- August 2017: Campaigners submit initial evidence in group litigation against Post Office over controversial Horizon IT system.
- October 2017: Subpostmasters’ group action against the Post Office reaches an important milestone.
- November 2017: An end is in sight for subpostmasters’ campaign against alleged wrongful prosecution, which they blame on a faulty computer system.
- November 2017: The High Court judge managing the subpostmasters versus Post Office legal case over an allegedly faulty computer system tells legal teams to cooperate.
- January 2018: Forensic investigation into Post Office IT system at centre of legal case nears completion.
- April 2018: Criminal Cases Review Commission forensic examination of the IT system at the centre of a legal case against the Post Office has raised further questions.
- May 2018: Post Office branches unable to connect to Horizon computer system for several hours after morning opening time.
- October 2018: After over a decade of controversy, next week marks the beginning of a court battle between subpostmasters and the Post Office.
- November 2018: Case against Post Office in relation to allegedly faulty computer system begins in High Court.
- November 2018: High Court case in which subpostmasters are suing the Post Office has revealed a known problem with a computer system at the core of the dispute.
- November 2018: A High Court trial, where subpostmasters are suing the Post Office for damages caused by an allegedly faulty IT system, ends second week.
- November 2018: Post Office director admits to Horizon errors and not sharing details with subpostmaster network.
- November 2018: The High Court trial in which subpostmasters are suing the Post Office has reached an important stage.
- December 2018: CCRC may hold off subpostmaster decision until after Post Office Horizon trial.
- December 2018: Court case where subpostmasters are suing the Post Office set to span at least four trials and extend into 2020.
- January 2019: Subpostmasters’ campaign group attacks Post Office CEO Paula Vennells’ New Year honour amid ongoing court case.
- January 2019: Thousands of known errors on controversial Post Office computer system to be revealed.
- March 2019: Tech under spotlight at High Court in second subpostmasters versus Post Office trial.
- March 2019: Post Office considered Horizon IT system “high risk”, court told.
- March 2019: CCRC watching Post Office Horizon trial closely.
- March 2019: Judge rules that Post Office showed “oppressive behaviour” in response to claimants accused of accounting errors they blamed on Horizon IT system.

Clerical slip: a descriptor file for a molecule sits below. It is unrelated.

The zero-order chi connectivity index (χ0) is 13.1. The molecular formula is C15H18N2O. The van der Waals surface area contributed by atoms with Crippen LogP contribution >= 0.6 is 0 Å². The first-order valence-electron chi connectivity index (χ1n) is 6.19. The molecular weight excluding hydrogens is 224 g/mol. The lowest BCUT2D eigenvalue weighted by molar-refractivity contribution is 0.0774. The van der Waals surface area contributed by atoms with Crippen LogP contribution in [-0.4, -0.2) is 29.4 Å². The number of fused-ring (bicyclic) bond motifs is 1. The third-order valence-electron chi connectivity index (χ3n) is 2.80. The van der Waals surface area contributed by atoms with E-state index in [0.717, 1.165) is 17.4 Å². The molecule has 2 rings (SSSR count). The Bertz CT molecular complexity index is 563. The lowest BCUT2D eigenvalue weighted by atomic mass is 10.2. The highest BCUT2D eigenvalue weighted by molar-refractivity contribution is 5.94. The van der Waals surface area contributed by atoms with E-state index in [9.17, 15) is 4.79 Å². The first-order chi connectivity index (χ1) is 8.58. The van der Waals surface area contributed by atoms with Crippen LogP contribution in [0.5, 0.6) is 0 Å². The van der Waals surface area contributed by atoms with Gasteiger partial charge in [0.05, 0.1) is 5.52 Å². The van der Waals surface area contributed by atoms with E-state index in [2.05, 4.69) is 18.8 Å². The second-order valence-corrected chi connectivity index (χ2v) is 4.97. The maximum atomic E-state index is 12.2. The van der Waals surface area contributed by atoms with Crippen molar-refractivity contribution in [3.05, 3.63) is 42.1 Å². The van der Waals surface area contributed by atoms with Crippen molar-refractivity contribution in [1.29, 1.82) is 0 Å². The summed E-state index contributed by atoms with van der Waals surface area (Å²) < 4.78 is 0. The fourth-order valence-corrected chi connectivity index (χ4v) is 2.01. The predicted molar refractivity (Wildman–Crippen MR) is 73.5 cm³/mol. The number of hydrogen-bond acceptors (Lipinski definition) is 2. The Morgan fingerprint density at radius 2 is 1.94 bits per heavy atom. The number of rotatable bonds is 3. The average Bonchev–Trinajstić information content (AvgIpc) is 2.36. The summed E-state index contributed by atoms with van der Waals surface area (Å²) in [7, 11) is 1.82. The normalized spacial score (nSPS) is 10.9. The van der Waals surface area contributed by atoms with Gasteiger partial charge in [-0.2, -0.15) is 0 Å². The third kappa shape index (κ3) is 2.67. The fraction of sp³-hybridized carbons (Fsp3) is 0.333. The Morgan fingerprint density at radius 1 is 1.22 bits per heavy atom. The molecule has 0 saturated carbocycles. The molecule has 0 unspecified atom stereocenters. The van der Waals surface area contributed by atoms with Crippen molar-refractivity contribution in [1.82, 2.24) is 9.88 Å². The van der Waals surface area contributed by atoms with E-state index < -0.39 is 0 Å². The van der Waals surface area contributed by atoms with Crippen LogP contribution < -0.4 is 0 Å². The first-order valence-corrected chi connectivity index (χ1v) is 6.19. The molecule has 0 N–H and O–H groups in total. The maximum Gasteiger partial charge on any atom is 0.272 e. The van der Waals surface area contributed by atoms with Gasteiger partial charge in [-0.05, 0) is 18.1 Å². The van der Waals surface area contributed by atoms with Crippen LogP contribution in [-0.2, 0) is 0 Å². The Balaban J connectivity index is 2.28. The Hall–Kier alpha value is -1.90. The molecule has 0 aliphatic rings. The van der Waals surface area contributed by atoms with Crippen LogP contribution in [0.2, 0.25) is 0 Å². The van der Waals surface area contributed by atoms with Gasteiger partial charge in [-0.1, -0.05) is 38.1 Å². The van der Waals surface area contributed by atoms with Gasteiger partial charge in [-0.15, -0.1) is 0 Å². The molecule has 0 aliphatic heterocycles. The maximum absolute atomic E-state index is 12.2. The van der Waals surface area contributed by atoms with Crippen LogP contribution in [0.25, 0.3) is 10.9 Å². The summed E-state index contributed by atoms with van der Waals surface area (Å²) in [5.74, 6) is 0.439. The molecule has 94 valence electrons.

- March 2019: Post Office ‘lacked humanity’ in the treatment of subpostmasters, says peer.
- March 2019: A High Court judge heard that the Post Office did not investigate a computer system error that could cause losses, despite being offered evidence.
- March 2019: The Post Office legal team in the case brought by more than 500 subpostmasters has called for the judge to be recused after questioning his impartiality.
- March 2019: A senior civil servant asked the Post Office to repay public money it had wrongly allocated to paying legal costs.
- April 2019: Subpostmaster claimants’ legal team makes application for the Post Office to pay millions of pounds of costs associated with trial.
- April 2019: Post Office to appeal judgment from first Horizon trial.
- April 2019: The Post Office’s claim that the judge overseeing the case concerning its controversial Horizon IT system was biased has been dismissed – but will now be considered by the Court of Appeal.
- April 2019: MP questions government over Post Office Horizon case.
- April 2019: Government says no conflict of interest in trial despite Post Office chairman’s dual role.
- May 2019: The Court of Appeal has refused the Post Office’s application to appeal a major decision in the Horizon IT trial.
- May 2019: The Post Office has applied for permission to appeal judgments from the first trial in its IT-related legal battle with subpostmasters.
- May 2019: The judge in the Post Office Horizon trial has ordered the organisation to pay the legal costs of its courtroom adversaries, and refused to give permission to appeal a major judgment.
- June 2019:Post Office asks Court of Appeal for permission to appeal judgment in first Horizon trial.
- July 2019: The Post Office has admitted that some subpostmasters are at risk of accounts not balancing due to an error it does not understand.
Read more on Financial applications
Concerns raised over former Post Office CEO’s appointment at NHS trust under review
Government refuses request to pay legal costs for subpostmasters in Post Office case
Subpostmaster prosecutions move closer to appeal
Police sent information about potential Fujitsu staff perjury in subpostmaster prosecutions